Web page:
Have your son get into the tub before you add the essential oil blend. The oil will float on top of the water. Engage your son with dispersing the oil in the bath water and have him massage his aching legs with the oil that sticks to his hands. You might consider placing extra towels on the floor. Having a 4 year-old swish and swoosh a thimble-full of oil in a tub of water … no need to explain.
Applying heat or warmth to your son’s legs will increase blood flow and help to ease the sensation of pain. If you are concerned about using an electric heating pad or a hot water bottle, consider using a small damp hand towel or large facecloth. Immerse a clean hand towel into a sink or basin of very hot water into which 5 drops of quality, Lavender essential oil have been added. Wring the towel thoroughly, shape into a pad or compress and apply to the painful area. Leave the compress in place until the towel has reached room temperature. If you have a place where the towel can safely hang to dry in your son’s room, leave it behind, allowing the aroma of Lavender to fill his space.
If using a damp towel isn’t appealing, be creative and make a rice sock! It’s easy-peasy, uses items you are most likely to have on hand and you could engage your son in the making of it. Take a large sock, preferably cotton, and fill it with just enough uncooked, long-grain white rice to allow for a good drape over the painful area. Tie off the end of the sock tightly.
Heat the rice-filled sock in the microwave on high for 1 to 2 minutes. Check the sock after 1 minute. The amount of time needed to heat the rice to an ideal temperature will depend on the size of the rice sock. Do not over heat! When the rice sock has reached the right temperature, you can apply 2 drops of Lavender essential oil to the sock before placing it across the painful area. You’ll get multiple uses from your rice sock before needing to replace the rice or wash the sock.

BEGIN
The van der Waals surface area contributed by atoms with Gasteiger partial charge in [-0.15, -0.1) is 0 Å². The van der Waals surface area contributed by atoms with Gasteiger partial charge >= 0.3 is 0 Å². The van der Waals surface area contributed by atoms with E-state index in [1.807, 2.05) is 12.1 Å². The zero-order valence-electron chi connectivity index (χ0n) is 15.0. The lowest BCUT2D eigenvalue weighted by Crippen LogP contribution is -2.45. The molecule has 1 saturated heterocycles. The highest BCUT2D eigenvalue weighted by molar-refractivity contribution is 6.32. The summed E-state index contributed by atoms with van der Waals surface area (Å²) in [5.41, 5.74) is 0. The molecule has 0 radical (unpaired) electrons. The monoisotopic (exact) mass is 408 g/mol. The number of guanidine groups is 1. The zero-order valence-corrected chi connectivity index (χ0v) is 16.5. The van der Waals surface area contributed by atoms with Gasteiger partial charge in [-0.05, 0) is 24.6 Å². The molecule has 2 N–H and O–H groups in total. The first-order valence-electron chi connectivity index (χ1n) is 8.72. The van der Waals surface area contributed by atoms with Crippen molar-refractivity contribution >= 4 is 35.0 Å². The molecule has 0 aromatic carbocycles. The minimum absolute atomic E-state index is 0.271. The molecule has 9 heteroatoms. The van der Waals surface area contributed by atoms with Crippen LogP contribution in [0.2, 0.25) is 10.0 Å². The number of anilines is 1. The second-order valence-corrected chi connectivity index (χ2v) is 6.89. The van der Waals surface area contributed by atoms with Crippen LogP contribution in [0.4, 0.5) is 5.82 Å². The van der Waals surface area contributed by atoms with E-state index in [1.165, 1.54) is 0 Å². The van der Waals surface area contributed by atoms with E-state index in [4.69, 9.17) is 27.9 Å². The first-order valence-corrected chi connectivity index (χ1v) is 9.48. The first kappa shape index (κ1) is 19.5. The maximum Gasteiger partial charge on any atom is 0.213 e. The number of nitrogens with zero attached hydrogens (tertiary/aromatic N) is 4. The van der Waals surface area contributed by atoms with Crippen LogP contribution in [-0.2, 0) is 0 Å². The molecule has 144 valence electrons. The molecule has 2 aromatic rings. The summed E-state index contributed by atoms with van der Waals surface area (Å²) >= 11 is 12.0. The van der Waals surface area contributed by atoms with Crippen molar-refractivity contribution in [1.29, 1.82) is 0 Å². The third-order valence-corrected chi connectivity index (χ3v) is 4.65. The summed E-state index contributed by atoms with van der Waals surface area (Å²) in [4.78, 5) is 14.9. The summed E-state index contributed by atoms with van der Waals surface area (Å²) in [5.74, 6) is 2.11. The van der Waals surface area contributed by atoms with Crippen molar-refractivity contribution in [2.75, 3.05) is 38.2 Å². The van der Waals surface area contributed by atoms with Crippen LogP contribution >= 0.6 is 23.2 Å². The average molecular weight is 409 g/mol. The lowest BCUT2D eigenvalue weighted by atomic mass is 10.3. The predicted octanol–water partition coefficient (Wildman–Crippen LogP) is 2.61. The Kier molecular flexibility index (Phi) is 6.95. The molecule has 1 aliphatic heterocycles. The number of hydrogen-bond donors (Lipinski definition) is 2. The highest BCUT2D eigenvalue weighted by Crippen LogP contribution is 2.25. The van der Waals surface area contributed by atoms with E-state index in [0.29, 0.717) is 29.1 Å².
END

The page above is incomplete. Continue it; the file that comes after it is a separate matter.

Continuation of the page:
Here’s a fun idea to help your son through a particularly rough episode. It can also be used as a preventative step. Dr. Bram H Bernstein, head of rheumatology at the Children’s Hospital of Los Angeles, offers ‘Go camping in the bedroom!’ He suggests keeping legs warm at night as a preventative measure for growing pains and one way to do this is to bundle small children in a sleeping bag. ‘The sleeping bag will keep your child’s legs warm, and he’ll probably enjoy it.’ So imagine a warm aromatic bath, followed by a gentle leg massage before putting on favorite pajamas, and then crawling into a sleeping bag that has been pre-warmed with a heating pad or your creative rice sock. It makes me want to be 4 all over again!
I hope that some of these suggestions resonate with you, Kristine. I wish you and your little guy my best wishes for a successful journey through the growing years. And if you do decide to go camping in the bedroom, Id love to hear how that goes!
The common and botanical names of suggested essential oils in alphabetical order:
German chamomile – Matricaria recutita or Matricaria chamomilla; Roman chamomile – Anthemis nobilis or Chamaemelum nobile; Lavender – Lavandula angustifolia; and, Sweet marjoram – Origanum majorana.
Barbara Power, Certified Aromatherapist